The Making Of Blue Collar Hustle — Part 4: Black Definitely

When we talk about black maybe
We talk about situations
Of people of color and because you are that color
You endure obstacles and opposition
And not all the time from, from other nationalities
Sometimes it come from your own kind
Or maybe even your own mind
You get judged, you get laughed at, you get looked at wrong
You get sighted for not being strong
The struggle of just being you
The struggle of just being us, black maybe

Afriend of mine, a black friend, wrote this to me in a text message after watching one of the teaser trailers for the series, entitled Seeds Of Black Excellence:

“It was good for the black community, but I was just thinking maybe you shouldn’t focus exclusively on black people so hard. I mean it kinda narrows the audience, and let’s be real. Black people aren’t always the biggest supporters of their own kind. Keep it fun and funky with constant homages to blacks, but don’t alienate other races.”

The concept of the trailer and its title was my character delivering a mission statement to the three other principal male characters of the story. The message was loud and clear: we as black men are tired of standing idly by while our brothers and sisters are slaughtered in the streets like stray dogs. We are tired of protests that culminate in zero change. We are tired of watching murder trials that result in hung juries, acquittals, and community service hours. We are tired of doing nothing. So even though not all of us are destined to be the next Malcolm or Martin, the next Garvey or Dubois, hell even the next Nick Cannon, we are going to do something to better the predicament of our people and communities.

I was (and am) very proud of that trailer. I wanted every person who watched it, no matter their race, to have a sense of understanding about where I was coming from. However, the trailer and the series itself is for black people. First and foremost I wanted to create a series that black people could watch and not only be entertained by, but proud of. There are not too many shows on network television of which I could proclaim myself to be proud of for depictions of the young black millennial. I felt those writers, producers, and content creators on network tv could have success pushing the extremes of black stereotype and buffoonery, I could attain internet success pushing the extremes of black power and progress, the Matrix always requires balance right?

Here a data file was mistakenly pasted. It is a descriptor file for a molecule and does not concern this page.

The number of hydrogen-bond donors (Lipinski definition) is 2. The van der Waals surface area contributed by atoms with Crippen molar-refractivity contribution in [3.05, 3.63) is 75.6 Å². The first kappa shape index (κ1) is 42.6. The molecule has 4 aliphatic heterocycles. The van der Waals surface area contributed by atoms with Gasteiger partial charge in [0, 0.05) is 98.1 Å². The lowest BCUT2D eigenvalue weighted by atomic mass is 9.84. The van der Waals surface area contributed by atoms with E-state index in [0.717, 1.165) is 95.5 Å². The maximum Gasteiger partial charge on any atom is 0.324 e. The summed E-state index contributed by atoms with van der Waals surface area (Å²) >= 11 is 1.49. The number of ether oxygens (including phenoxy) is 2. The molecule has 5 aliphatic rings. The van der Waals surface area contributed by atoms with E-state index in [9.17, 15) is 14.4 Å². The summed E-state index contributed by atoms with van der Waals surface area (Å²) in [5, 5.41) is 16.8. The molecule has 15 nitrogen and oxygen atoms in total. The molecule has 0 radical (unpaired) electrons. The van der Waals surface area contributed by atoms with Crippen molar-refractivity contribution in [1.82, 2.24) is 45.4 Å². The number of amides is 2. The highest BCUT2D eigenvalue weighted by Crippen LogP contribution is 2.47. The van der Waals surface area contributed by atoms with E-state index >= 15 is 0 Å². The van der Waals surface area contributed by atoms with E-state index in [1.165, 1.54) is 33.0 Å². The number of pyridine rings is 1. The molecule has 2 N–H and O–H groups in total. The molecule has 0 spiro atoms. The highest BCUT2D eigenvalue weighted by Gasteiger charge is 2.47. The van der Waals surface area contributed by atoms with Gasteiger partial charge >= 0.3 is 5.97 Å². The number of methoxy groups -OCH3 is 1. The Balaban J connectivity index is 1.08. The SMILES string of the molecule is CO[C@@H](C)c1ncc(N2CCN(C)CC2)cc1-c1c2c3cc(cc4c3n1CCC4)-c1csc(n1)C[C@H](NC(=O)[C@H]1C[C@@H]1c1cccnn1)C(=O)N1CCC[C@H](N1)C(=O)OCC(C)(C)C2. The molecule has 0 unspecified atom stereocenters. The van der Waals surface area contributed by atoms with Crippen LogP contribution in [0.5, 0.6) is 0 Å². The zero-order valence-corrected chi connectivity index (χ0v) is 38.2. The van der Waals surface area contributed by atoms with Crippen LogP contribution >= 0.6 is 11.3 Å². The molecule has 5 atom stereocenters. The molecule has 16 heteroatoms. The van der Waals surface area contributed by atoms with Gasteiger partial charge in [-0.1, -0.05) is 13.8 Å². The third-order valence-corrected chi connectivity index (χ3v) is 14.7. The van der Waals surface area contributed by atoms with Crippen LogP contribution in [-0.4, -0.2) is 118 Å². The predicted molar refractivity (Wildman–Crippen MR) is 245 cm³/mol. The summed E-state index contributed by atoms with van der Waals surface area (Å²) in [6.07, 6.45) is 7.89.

According to my friend, and a depressing number of other black acquaintances and advisors, this was not the case.

“Don’t make it too black” became a common criticism of those who were allowed early access to footage.
“Black people don’t really use those big words” (assessments?)
“Why do they all have African names?”
“You should put in something exciting like a shootout.”
“How can they be a couple and we never see them have sex?”

Any and everything that would sacrifice and erase the inherent nobility of these characters was suggested to me. It was as if a certain segment of black people could not see themselves as anything more than what mainstream media paints us as: a bunch of condescending, ravenous, baseless Niggers.

Fortunately not every black person, or even the majority of the black populace, feels this way. The momentary frustration I felt at the skepticism of the few gave way to the overwhelming support of many. As the series progresses I have received messages from many of my fellow brothers and sisters telling me how happy they are with the authentic character portrayals and the story that we are telling. This keeps me optimistic that even though we have a long way to go before black media representation is as truly as diversified as it deserves to be, there are those within our society who appreciate another method of black storytelling.

Moreover, I find the concept of purposefully neutering the theme of the series so that it doesn’t come across as too “black” rather silly. Us as black people have typically remained at the forefront of popular culture, especially when we present something that is wholly unique to our experiences. One would think that with the recent success of the film Get Out, which with frightening accuracy depicts the black fear of being outnumbered, marginalized, and physically objectified by white barbarity, the answer would be crystal clear. Popular culture is fascinated by our story, and the adherence to and promotion of black authenticity in storytelling is only a plus.

So I will say to you as I told my friend. Fear not failure from your own sense of black pride, rather advocate the uniqueness that makes you a contributor to a culture that defines what it means to be iconic.

Because what we embrace, so too shall they all…

Blue Collar Hustle is a web series by Alonge Hawes, about young black millennials in Stone Mountain, GA attempting to rewrite their destinies. The series explores the stories of those who stand in defiance of racist expectations, fears, and legacies—we are rewriting the Black American story. Subscribe via email here.

By Alonge Hawes

Alonge Hawes is a writer from Stone Mountain, GA and the creator of the Blue Collar Hustle web series. in his spare time he enjoys studying African American history and obsessively deciphering the lyrics of Nas, Kendrick Lamar, and Common.